It's the end of 2007. It's been a long year, we've both been working far too hard at our respective jobs. Becky is totally stressed, I'm simply worn out (I seem to somehow be getting older and not springing back like I used to, what's with that?). We really must get away for a few days and take a break. So the day after Christmas we loaded into our Honda Element and headed north along the Oregon coast to watch a series of predicted storms come ashore. Being all snug and dry in a motel room and watching the surf crash upon the rugged shoreline seems like good medicine...and it was except for the "snug and dry" part.
I'll begin at the beginning...
We got up, showered, ate a light breakfast, packed up the car and headed up north north on Highway 101 out of our hometown of Eureka, CA at around 8:00 a.m. The day was already gray and raining.
We didn't give much thought to the "Watch for Elk" signs alongside the road, we're pretty much used to how they operate...but
Much to our surprise, instead of peacefully grazing alongside the roadside as we were used to there were these large herds of elk standing all over the roads to where one had to brake hard and maneuver around them. This happened not just once but three times on the 80 miles up to Crescent City.
Just before Crescent City are "The Trees of Mystery" woohoo! It's a roadside attraction with a dandy Native American museum, a wonderful kitschy gift shop and public restrooms. We stopped.
Alas, last fall the head of Babe the Blue Ox (life sized) fell off and we surely needed a picture of that. Mixed emotions, we're not sure if it's sad or funny. Ok, it's funny. They are going to replace Babe's head in the spring.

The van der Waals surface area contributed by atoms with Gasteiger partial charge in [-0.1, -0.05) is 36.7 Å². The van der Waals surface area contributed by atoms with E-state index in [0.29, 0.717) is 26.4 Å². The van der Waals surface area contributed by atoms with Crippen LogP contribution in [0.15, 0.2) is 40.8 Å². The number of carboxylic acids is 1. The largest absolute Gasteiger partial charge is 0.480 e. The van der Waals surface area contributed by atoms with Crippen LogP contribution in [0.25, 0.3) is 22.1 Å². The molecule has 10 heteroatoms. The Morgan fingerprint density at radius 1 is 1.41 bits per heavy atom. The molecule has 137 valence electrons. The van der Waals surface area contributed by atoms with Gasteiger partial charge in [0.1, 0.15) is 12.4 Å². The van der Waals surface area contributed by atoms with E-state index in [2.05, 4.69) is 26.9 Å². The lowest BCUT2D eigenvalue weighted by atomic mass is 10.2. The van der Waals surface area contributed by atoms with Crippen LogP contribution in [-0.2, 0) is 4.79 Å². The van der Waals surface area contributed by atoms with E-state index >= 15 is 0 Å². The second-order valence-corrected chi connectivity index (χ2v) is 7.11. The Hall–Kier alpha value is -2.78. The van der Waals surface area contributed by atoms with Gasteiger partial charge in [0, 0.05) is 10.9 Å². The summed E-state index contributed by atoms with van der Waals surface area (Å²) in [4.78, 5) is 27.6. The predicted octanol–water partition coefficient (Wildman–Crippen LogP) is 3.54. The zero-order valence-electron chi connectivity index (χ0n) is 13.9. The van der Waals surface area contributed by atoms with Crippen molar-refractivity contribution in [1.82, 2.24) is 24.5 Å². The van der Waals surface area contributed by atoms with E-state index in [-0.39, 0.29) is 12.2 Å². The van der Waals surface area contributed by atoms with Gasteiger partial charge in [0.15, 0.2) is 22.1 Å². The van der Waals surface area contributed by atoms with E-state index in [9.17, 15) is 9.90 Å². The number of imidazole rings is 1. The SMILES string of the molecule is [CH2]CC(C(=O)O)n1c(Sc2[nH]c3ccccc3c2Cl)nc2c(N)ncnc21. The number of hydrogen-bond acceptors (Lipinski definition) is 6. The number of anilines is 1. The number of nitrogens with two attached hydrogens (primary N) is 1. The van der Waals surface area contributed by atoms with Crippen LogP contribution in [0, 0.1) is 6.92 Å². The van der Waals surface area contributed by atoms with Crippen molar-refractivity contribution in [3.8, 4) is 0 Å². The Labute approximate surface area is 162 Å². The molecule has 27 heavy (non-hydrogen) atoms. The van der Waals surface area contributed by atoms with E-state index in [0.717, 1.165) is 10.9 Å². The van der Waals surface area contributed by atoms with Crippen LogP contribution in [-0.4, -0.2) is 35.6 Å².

Lunchtime found us in Oregon in the delightful town of Port Orford. We felt seafood was appropriate for this trip beings as we would be hugging the coast line up and back. When in a strange port town and craving seafood I find it's best to head for the docks. It proved the right thing to do when we came across this somewhat scary working-class seafood diner called "Griffs." Becky had the prawns and I had clam strips...yummy and recommended!
We headed back out into the storm with our bulging belly's (the added weight keeps the car stable). The wind was picking up and the temperature was dropping dramatically. Anytime we got above around 200 feet in altitude we started hitting hail and snow.
We reached our destination, "The Inn At Otter Crest" (just south of Depoe Bay and Lincoln City) at around 4 in the afternoon. We were hoping for a sunset but instead just got lashing, wind-driven rain and then suddenly it was dark.
The Inn at Otter Crest is a condo-style resort. It's a little slicker than we usually like but the price was right ($90) and the rooms had views to die for. We thought we had reserved a "mini suite" complete with kitchen and a working fireplace with our online reservation. We'd even considered stopping by a grocery store and picking up a few things to cook for that night's supper and tomorrow's breakfast. When arriving at the room we were glad we hadn't. No kitchen, no fireplace = no supper.
After unpacking and admiring the rapidly fading view we headed down to the inn's store. With a little creative thinking we purchased a package of Top Ramen, some crackers, candy bars, etc. and voila, we had a some sort of supper. I had packed some granola (thanks Sandy) and we'd picked up some interesting cheeses and a nice bottle of single malt whiskey at the CA/OR border so we were pretty well set.